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Megan Alatini’s close shave

Ex-True Bliss star Megan latini reveals her good deed for child cancer.

Running her hand over her fuzzy scalp, Megan Alatini is all smiles. She could have been wearing her hair super-short for years. With a delicate swan-like neck, big eyes and glamorous red lips, she has the perfect features for the bold look.

But shaving her locks wasn’t an easy choice for the 35-year-old singer and TV presenter. Her hair has been something of a trademark during her career, from the braids she wore in pop group True Bliss to the extensions she was sporting until recently.

As she approached the razor to have it all shaved off as part of Steve Price’s Night of Courage at Auckland’s Alexandra Park, Megan admitted to some nerves, despite husband Pita standing by her side. “My tummy is churning. I’m so nervous but in a really strange way. I’m very excited.”

Megan says she would never have even contemplated such an extreme haircut before she was approached to do it for charity. Four celebrities and three fathers of children affected by cancer raised $110,000 to launch Child Cancer Appeal Month. Rugby league star Steve has been involved for several years but the country’s female stars had up until now been reluctant to put their hair on the line.

Steve’s manager is Megan’s best friend’s partner – so she was top of his list when it was decided 2012 would be the year to get a woman involved. Megan, who arrived back in New Zealand two months ago after a three-year stint with her family in Japan, remembers being at her home in Kamaishi when she got the text from her friend.

“She said, ‘Would you ever shave your head?’” Megan recalls. “I said, ‘No way.’ She then said, ‘Would you do it for child cancer?’ I thought about it for five minutes then said, ‘Well, yes. Probably.’ She said, ‘We’ll be in touch.’”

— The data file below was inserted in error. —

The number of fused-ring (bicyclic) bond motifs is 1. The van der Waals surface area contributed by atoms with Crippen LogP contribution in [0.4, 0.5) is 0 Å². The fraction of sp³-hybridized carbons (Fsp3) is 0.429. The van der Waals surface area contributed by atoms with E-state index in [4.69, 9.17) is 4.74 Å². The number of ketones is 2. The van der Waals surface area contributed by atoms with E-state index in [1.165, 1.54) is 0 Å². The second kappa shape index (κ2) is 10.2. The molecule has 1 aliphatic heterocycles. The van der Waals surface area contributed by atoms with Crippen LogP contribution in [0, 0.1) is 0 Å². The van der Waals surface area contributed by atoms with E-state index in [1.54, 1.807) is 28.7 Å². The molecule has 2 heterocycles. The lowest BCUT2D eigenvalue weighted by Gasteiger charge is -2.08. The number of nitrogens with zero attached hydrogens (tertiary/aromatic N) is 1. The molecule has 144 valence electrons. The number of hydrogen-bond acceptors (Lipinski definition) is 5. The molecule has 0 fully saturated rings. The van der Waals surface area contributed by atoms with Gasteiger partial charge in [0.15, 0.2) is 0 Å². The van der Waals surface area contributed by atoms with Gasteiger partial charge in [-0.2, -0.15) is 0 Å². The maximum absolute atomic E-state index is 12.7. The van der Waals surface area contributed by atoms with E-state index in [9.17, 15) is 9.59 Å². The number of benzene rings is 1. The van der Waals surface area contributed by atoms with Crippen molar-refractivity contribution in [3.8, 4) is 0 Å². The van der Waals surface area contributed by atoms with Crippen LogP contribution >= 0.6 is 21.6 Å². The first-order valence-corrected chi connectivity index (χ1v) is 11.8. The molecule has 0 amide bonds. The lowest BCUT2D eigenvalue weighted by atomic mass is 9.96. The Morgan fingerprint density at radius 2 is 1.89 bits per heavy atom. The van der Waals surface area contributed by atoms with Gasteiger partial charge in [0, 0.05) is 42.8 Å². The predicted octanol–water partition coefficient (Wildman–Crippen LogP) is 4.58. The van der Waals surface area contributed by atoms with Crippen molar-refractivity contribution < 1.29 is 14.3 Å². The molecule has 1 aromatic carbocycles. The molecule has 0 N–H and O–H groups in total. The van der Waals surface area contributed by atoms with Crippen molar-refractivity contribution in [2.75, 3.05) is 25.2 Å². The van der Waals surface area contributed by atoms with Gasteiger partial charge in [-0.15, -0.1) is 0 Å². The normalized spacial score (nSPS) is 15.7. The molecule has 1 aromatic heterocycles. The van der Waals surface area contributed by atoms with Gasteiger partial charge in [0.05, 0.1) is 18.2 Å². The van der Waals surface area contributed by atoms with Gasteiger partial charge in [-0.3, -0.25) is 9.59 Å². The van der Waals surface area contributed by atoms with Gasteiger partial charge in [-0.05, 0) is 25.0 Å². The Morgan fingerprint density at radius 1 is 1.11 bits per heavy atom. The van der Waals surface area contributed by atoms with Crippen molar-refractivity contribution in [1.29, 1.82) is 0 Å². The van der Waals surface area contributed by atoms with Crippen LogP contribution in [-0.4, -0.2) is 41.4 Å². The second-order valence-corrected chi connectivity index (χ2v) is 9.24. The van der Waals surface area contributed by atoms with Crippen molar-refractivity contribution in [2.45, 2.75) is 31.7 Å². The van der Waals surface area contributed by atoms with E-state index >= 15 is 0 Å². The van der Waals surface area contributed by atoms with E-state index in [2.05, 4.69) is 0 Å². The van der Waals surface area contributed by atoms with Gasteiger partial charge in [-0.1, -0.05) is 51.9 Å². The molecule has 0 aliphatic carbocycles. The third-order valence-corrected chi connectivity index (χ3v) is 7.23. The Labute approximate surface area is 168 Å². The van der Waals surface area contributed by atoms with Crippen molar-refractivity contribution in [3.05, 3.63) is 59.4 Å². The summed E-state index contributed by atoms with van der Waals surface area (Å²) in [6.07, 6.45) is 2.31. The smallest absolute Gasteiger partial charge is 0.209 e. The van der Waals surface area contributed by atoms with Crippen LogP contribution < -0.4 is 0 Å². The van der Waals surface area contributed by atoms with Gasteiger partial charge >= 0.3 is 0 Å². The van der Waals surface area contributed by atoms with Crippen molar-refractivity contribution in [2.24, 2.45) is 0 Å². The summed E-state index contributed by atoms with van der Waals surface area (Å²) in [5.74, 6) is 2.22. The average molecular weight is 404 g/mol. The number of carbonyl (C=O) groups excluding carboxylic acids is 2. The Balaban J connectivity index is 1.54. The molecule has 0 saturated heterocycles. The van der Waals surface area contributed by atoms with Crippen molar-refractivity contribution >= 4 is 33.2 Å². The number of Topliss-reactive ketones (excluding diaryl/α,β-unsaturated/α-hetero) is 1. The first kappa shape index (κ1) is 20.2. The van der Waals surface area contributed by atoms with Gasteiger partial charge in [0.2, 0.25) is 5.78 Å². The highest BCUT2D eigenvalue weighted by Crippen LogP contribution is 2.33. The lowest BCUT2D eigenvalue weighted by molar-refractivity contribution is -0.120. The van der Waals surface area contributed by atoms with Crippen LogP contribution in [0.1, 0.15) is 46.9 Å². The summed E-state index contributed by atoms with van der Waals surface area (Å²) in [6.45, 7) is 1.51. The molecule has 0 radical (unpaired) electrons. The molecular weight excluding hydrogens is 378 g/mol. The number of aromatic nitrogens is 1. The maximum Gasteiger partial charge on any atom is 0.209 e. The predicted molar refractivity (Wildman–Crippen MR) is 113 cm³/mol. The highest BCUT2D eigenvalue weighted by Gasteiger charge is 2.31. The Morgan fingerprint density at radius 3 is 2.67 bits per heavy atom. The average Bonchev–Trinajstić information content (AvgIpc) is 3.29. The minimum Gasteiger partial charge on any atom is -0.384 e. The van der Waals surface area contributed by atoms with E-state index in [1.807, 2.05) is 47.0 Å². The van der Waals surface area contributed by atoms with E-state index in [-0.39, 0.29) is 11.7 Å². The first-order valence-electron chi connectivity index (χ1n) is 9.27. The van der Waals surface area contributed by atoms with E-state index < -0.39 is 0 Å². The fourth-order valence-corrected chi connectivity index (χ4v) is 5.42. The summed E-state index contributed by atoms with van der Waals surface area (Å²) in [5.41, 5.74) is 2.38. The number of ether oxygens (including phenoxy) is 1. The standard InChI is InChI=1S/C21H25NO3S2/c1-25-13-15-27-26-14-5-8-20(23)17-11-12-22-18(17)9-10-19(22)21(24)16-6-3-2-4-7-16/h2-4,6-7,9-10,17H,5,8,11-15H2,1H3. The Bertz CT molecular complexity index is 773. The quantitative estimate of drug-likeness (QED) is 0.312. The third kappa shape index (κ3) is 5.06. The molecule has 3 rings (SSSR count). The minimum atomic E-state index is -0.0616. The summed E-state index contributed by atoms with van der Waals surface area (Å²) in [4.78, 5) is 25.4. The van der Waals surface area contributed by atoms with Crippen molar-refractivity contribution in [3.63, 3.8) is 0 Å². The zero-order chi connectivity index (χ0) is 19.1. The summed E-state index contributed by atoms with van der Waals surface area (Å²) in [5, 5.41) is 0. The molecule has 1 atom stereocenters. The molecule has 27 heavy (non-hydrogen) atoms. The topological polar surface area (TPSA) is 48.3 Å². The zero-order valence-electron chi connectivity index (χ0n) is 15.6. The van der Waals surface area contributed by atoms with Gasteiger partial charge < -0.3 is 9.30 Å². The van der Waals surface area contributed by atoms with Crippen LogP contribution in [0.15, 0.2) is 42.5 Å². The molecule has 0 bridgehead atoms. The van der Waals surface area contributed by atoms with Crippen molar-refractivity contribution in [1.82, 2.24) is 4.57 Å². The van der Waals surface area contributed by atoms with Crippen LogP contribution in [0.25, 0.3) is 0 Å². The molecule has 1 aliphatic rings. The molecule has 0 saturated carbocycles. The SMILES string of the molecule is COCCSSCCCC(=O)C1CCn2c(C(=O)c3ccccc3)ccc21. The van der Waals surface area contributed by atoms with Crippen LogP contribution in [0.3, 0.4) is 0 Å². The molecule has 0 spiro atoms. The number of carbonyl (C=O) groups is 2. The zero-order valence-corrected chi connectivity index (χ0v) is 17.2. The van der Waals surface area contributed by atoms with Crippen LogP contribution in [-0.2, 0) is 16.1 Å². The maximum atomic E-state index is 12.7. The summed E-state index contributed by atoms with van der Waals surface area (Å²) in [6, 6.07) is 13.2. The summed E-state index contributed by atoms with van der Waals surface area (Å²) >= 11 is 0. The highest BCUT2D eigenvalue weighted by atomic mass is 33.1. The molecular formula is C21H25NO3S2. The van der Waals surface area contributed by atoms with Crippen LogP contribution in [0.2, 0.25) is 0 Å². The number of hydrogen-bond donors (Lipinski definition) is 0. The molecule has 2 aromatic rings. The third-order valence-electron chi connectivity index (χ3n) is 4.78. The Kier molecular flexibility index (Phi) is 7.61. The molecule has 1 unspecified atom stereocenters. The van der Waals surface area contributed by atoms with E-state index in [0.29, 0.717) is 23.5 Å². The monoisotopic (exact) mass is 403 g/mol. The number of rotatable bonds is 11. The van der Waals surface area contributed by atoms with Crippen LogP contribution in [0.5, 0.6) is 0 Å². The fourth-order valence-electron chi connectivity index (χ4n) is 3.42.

It took three or four weeks for Megan to get her head around the idea. “But once I got to know what children with cancer go through, it was easy.” And after a brush with disaster in the Japanese tsunami last year, Megan says it’s good to be able to do something for people in New Zealand.

“Our home in Japan was fine but it was terrifying. It was pure luck we weren’t in the centre of town when the water hit. Being part of the rebuild was healing. We did a year of charity work in Japan, then thought charity should start at home.” And since agreeing to be part of the child cancer fundraiser, she’s realised how close to home the cause is.

In Auckland she ran into a friend with whom she’d lost touch while she was in Japan. She inquired after the woman’s daughter and was told she had passed away after suffering from cancer. “I didn’t realise we had such close connections with it. They sent a photo of their daughter [on the night of the shave] and said, ‘If she can look this good with a shaved head, so can you.’

She was the same age as my daughter, Tiara. It made me realise you never know when something like that is going to come your way.” Megan says as a mother – she has daughters Tonica (17) and Tiara (9) and son Trey (7) – the child cancer cause resonates with her. “Being a parent, you can’t help but be affected.”

The response to the haircut has been so positive Megan thinks she might keep her short hair longer than expected. “It’s made me feel more confident. It’s made me think I can carry this off a bit longer than I thought.”

It has meant changes, though. Gels and hairsprays have had to come out of her handbag and the hair tie she still wears around her wrist is now there purely out of habit. “I’ve always been a long-hair girl,” Megan admits.

But she says it’s good to be able to show kids who have lost their hair that it’s not necessarily a bad thing. “People are fearful of the no-hair look. I want to find a way to make it feel comfortable and tell kids, ‘Let’s make this something to be proud of.’”

Her example also proved inspiring on the night. Although only seven people were originally scheduled to have their heads shaved – Megan, Steve Price, All Black Jerome Kaino, radio host D’Arcy Waldegrave and three fathers – others put their hands up to go under the razor, including one woman with long, blonde hair.

Megan says she has no regrets. “It’s a weird sensation, but so liberating. Especially when you’re doing it for a good cause.”

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